Matsuda, Kinberg and Carl Becker Violins

April 27, 2009 at 03:37 PM ·

I am interested to know what everyone thinks of Matsuda's Kinberg's and C. Becker's.  How do they compare to other modern makers such as Alf, Curtin and Bowman.. And of course 20th century Italians.  Thanks!

Replies (21)

April 28, 2009 at 02:30 AM ·

Hi,

I have been seriously looking for a professional grade instrument for a couple of months now.  I have come to the conclusion that it does not matter what other people think because it is purely subjective.  Different people like different sounds.  Also, if you have the opportunity to try multiple instruments from the same maker, you will find that they are all different, even if they use the same part of the same tree to make the instrument. 

Every once in a while, a maker will create something truly spectacular, and sometimes they end up with a dud.  I visited a prominent maker recently, and in his shop, he had a violin plate hanging on the wall with a big hole in it.  When I asked him about it, he said he couldn't get it to sound right, so he took it out back and shot it with a rifle.

So I don't mean to downplay your question, but in my opinion, the only thing that really matters is how YOU feel about the instrument.  Does it sound good to you and does it feel good?  That said, I have tried instruments from some of the makers you name, and I would say that they are all very capable makers.  Any one of them could potentially create an instrument that is just right for you (or me for that matter).  Just my 2 cents.

 

 

April 28, 2009 at 01:23 PM ·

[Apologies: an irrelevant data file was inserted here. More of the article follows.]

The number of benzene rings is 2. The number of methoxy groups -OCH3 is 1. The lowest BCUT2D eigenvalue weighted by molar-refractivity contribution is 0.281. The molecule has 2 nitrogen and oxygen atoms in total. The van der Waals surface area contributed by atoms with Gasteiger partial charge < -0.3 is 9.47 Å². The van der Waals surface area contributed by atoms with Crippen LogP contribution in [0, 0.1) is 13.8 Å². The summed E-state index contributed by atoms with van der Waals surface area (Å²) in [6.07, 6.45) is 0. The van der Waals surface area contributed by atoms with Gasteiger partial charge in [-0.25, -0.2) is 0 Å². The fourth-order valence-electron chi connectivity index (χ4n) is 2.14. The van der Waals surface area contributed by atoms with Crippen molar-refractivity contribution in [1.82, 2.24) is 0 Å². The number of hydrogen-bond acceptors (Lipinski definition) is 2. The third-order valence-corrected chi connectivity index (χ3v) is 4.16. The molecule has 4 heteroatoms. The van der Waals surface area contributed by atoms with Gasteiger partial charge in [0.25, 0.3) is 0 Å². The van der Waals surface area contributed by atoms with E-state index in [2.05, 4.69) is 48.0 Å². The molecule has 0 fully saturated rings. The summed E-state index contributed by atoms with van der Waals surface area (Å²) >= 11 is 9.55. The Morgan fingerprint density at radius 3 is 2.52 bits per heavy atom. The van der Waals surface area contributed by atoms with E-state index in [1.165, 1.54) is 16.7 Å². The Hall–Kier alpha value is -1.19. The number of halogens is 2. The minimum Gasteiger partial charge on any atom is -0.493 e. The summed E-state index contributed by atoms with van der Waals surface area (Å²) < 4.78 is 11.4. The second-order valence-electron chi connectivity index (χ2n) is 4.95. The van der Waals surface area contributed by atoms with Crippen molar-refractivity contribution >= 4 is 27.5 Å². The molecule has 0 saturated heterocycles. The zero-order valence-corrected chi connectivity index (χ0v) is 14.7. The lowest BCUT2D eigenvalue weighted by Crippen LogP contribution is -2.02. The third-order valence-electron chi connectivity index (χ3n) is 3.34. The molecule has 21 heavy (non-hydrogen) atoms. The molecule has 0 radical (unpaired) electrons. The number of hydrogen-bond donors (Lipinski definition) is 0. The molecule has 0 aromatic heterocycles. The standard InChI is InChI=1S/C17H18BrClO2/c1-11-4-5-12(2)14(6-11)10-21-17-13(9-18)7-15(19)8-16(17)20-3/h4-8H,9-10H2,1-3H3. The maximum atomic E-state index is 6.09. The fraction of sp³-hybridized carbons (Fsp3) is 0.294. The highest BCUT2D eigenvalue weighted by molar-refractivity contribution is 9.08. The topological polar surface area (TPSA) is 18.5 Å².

Thats a lot to ask!!

This discussion board has had many tpoics along this line.

I myself like T.Matsuda violins best out of the living makers you mention, particularly his Guarneri copies. They sound great.

As for Modern Italians...well........some are good, some are bad.....some are amazing!

It depends on your budget. Price does not always decide the importance of a maker or his quality but it is a good starting point.

good luck!

cheers

Sean Bishop

April 28, 2009 at 02:31 PM ·

I think you need to go around and try violins and see (or hear) what you think.

My daughter's teacher uses a Matsuda as her 'teaching violin' and seems to like them. She occassionally has traded her Matsuda in for a different  one that she  likes more.

There are many fine violin makers out there. If you have a local maker, you might give them a call and see what their offering is.... you never know.

April 28, 2009 at 03:36 PM ·

My oldest son plays a Matsuda that we bought for him new in 2005.  Over the years we and we have compared his instrument with other Matsudas as well as with other modern makers including one made by Curtin.  The Matsudas he tried have all been amazingly consistent:  big, tenor, quick response, even across all the strings and in all positions.   His was a bit squealy, and wolfy to begin with, but has mellowed into an instrument with a real "Guarneri sound" so I am told by his teacher.  He has learned how to play it without the occasional squeals and/or his playing of it has modified the sound.  The Matsuda definitely carries well over an orchestra.  The Curtin was close, but not as even across the strings or as quick in response.  All the others he tried (including many, many modern Italian instruments) didn't really hold a candle to it.  Among old instruments, we did find one with a more beautiful, mellow sound, but in a concert hall, it didn't have the power my son was looking for.  He uses Infeld Red strings on it now.  Some strings are too bright for this already loud instrument.